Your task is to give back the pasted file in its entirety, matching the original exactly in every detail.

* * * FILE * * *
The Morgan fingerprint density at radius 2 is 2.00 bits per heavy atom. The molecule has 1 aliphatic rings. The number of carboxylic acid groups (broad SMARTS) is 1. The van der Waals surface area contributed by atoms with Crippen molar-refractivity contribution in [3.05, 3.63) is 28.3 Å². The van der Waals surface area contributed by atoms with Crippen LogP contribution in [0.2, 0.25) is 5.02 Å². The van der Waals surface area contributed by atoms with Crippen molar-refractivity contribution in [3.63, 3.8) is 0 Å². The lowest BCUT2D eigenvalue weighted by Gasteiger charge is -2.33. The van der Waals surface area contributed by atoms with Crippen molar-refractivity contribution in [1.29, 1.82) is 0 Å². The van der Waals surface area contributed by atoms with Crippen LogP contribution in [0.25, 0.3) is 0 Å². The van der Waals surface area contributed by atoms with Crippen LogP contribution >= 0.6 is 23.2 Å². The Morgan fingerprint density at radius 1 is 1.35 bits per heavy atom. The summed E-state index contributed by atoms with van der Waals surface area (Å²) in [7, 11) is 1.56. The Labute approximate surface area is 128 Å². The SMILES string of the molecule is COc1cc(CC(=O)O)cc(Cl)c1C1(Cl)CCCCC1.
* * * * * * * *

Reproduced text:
The Morgan fingerprint density at radius 2 is 2.00 bits per heavy atom. The molecule has 1 aliphatic rings. The number of carboxylic acid groups (broad SMARTS) is 1. The van der Waals surface area contributed by atoms with Crippen molar-refractivity contribution in [3.05, 3.63) is 28.3 Å². The van der Waals surface area contributed by atoms with Crippen LogP contribution in [0.2, 0.25) is 5.02 Å². The van der Waals surface area contributed by atoms with Crippen molar-refractivity contribution in [3.63, 3.8) is 0 Å². The lowest BCUT2D eigenvalue weighted by Gasteiger charge is -2.33. The van der Waals surface area contributed by atoms with Crippen molar-refractivity contribution in [1.29, 1.82) is 0 Å². The van der Waals surface area contributed by atoms with Crippen LogP contribution in [0.25, 0.3) is 0 Å². The van der Waals surface area contributed by atoms with Crippen LogP contribution >= 0.6 is 23.2 Å². The Morgan fingerprint density at radius 1 is 1.35 bits per heavy atom. The summed E-state index contributed by atoms with van der Waals surface area (Å²) in [7, 11) is 1.56. The Labute approximate surface area is 128 Å². The SMILES string of the molecule is COc1cc(CC(=O)O)cc(Cl)c1C1(Cl)CCCCC1.